The East Asian cultural sphere has figured prominently in recent collections of research on new religious movements, Theosophy and global therapeutic cultures, while it continues to attract the attention of scholars working on civil society and self-help movements. But, although we are often aware of the complex entanglements between these seemingly separate areas of interest, we seldom have the opportunity to discuss such entanglements in and beyond East Asia. At the same time, in the last twenty years, significant scholarship has been published in East Asia on this topic.This conference aims to offer such a chance by inviting academic contributions to reflect on the intertwined relationship between spirituality, healthcare and social movements in East Asia from a trans-national/local/cultural perspective. As a time of unprecedented changes and accelerated global interactions, our focus lies on the period between the nineteenth to the twentieth-first centuries.

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  • Conference, symposium - Representation

    (Re)Ordering the Gods. The Mythographic Web through Times

    Names and epithets, historical facts, rituals and monuments, textual fragments, plants and places: these are samples of the wide material that the mythographic tradition deals with. How do we organise it? What data to choose, how to present it and what for? This online workshop organised at the Warburg Institute will question the different forms of mythographic compilation.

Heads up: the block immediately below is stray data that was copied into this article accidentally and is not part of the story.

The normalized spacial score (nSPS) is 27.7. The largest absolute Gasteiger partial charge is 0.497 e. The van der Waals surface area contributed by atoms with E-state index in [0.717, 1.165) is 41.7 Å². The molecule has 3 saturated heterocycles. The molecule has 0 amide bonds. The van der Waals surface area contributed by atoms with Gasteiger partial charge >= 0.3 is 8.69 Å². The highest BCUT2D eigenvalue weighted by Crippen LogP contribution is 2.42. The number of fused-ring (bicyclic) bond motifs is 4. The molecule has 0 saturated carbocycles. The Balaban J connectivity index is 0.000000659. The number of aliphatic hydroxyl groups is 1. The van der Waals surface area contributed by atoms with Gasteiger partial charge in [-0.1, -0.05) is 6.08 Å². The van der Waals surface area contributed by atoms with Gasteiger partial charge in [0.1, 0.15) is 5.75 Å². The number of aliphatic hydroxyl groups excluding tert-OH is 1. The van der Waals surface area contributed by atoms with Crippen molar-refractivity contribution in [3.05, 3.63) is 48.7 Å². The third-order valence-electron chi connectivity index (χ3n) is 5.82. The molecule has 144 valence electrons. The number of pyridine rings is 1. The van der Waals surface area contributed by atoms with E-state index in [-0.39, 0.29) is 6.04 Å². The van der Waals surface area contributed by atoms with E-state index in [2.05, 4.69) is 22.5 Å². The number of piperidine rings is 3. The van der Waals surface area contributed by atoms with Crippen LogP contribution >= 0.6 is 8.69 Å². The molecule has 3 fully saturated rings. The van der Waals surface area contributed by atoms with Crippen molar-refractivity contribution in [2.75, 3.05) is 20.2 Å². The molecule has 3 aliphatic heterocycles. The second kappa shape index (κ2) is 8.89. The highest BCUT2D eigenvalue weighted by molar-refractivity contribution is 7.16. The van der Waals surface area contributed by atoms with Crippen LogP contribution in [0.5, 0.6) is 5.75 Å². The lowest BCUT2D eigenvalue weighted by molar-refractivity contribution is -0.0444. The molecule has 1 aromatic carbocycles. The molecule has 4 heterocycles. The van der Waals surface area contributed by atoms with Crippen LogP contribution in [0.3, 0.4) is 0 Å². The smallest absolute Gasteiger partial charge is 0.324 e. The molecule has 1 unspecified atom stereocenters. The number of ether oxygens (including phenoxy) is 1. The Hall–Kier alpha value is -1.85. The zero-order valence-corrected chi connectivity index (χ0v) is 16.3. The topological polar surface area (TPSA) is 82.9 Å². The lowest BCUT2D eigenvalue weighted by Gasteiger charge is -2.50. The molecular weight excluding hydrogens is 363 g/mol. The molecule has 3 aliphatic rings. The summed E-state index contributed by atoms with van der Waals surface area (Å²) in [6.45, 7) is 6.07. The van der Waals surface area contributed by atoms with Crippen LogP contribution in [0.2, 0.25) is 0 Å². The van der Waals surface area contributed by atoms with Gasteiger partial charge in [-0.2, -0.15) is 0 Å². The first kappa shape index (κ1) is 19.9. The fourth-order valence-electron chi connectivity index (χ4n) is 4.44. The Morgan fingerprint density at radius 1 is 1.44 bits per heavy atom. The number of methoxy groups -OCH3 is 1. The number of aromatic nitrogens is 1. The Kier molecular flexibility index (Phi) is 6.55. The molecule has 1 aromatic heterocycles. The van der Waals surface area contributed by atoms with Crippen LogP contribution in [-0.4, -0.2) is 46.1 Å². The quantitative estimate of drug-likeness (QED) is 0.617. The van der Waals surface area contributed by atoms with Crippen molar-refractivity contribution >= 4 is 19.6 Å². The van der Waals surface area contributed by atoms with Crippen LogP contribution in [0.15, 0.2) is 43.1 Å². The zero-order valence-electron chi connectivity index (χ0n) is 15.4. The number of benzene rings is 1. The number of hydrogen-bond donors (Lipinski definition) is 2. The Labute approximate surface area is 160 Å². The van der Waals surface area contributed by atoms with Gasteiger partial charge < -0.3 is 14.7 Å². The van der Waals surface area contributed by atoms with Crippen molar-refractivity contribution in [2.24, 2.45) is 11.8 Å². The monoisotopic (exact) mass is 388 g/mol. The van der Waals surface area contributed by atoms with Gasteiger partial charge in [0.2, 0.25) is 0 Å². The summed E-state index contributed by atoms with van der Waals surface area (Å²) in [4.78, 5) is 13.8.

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  • Lisbon

    Conference, symposium - Middle Ages

    The Illuminated Legal Manuscript from the Middle Ages to the Digital Age

    Forms, Iconographies, Materials, Uses and Cataloguing

    To commemorate his third year of existence, the Ius Illuminatum research team organizes an international Conference on the topic: “The Illuminated Legal Manuscript from the Middle Ages to the Digital Age. Forms, Iconographies, Materials, Uses and Cataloguing”. The event intended to provide an overview of the development of research on illuminated legal manuscripts in Europe, on cataloging, digitization and materiality of these manuscripts with the aim of bringing together renowned experts on the subject and reflecting on the methodological implications and practical and theoretical challenges that this investigation entails.

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  • Pessac

    Conference, symposium - Europe

    Contentious Science, Tricky Politics : Experts and Scientists in Controversial Policy Debates in Europe and North America